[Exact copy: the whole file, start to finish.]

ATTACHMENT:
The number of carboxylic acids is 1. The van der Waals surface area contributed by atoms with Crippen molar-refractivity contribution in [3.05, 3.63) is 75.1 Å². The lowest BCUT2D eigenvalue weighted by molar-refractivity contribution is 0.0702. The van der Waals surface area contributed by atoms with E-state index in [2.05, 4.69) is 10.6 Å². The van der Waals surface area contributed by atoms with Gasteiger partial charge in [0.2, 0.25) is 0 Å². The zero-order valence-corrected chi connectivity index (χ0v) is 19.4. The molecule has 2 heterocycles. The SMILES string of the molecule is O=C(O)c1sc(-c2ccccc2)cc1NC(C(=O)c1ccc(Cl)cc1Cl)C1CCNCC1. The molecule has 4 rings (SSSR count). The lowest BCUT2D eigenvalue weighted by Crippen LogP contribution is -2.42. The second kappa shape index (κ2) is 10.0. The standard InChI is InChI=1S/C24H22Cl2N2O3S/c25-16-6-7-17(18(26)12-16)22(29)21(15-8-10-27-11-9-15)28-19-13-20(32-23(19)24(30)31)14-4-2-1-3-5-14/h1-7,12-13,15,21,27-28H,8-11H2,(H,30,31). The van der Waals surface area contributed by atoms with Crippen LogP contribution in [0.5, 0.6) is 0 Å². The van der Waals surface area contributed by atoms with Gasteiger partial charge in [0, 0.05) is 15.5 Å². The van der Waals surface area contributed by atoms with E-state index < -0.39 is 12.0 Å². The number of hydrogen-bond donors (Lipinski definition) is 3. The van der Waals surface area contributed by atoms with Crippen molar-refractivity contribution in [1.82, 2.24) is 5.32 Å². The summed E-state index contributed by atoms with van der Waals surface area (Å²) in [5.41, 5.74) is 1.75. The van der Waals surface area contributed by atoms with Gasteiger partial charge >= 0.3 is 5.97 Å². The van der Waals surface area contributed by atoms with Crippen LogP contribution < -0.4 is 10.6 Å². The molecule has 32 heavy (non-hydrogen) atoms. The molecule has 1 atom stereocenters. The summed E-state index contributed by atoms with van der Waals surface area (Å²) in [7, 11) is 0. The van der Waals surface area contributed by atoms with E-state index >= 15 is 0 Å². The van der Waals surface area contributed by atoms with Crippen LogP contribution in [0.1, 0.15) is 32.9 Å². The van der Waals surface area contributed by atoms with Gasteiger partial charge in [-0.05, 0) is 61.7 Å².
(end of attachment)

The number of carboxylic acids is 1. The van der Waals surface area contributed by atoms with Crippen molar-refractivity contribution in [3.05, 3.63) is 75.1 Å². The lowest BCUT2D eigenvalue weighted by molar-refractivity contribution is 0.0702. The van der Waals surface area contributed by atoms with E-state index in [2.05, 4.69) is 10.6 Å². The van der Waals surface area contributed by atoms with Gasteiger partial charge in [0.2, 0.25) is 0 Å². The zero-order valence-corrected chi connectivity index (χ0v) is 19.4. The molecule has 2 heterocycles. The SMILES string of the molecule is O=C(O)c1sc(-c2ccccc2)cc1NC(C(=O)c1ccc(Cl)cc1Cl)C1CCNCC1. The molecule has 4 rings (SSSR count). The lowest BCUT2D eigenvalue weighted by Crippen LogP contribution is -2.42. The second kappa shape index (κ2) is 10.0. The standard InChI is InChI=1S/C24H22Cl2N2O3S/c25-16-6-7-17(18(26)12-16)22(29)21(15-8-10-27-11-9-15)28-19-13-20(32-23(19)24(30)31)14-4-2-1-3-5-14/h1-7,12-13,15,21,27-28H,8-11H2,(H,30,31). The van der Waals surface area contributed by atoms with Crippen LogP contribution in [0.5, 0.6) is 0 Å². The van der Waals surface area contributed by atoms with Gasteiger partial charge in [0, 0.05) is 15.5 Å². The van der Waals surface area contributed by atoms with E-state index < -0.39 is 12.0 Å². The number of hydrogen-bond donors (Lipinski definition) is 3. The van der Waals surface area contributed by atoms with Crippen molar-refractivity contribution in [1.82, 2.24) is 5.32 Å². The summed E-state index contributed by atoms with van der Waals surface area (Å²) in [5.41, 5.74) is 1.75. The van der Waals surface area contributed by atoms with Gasteiger partial charge >= 0.3 is 5.97 Å². The van der Waals surface area contributed by atoms with Crippen LogP contribution < -0.4 is 10.6 Å². The molecule has 32 heavy (non-hydrogen) atoms. The molecule has 1 atom stereocenters. The summed E-state index contributed by atoms with van der Waals surface area (Å²) in [7, 11) is 0. The van der Waals surface area contributed by atoms with E-state index >= 15 is 0 Å². The van der Waals surface area contributed by atoms with Crippen LogP contribution in [0.1, 0.15) is 32.9 Å². The van der Waals surface area contributed by atoms with Gasteiger partial charge in [-0.05, 0) is 61.7 Å².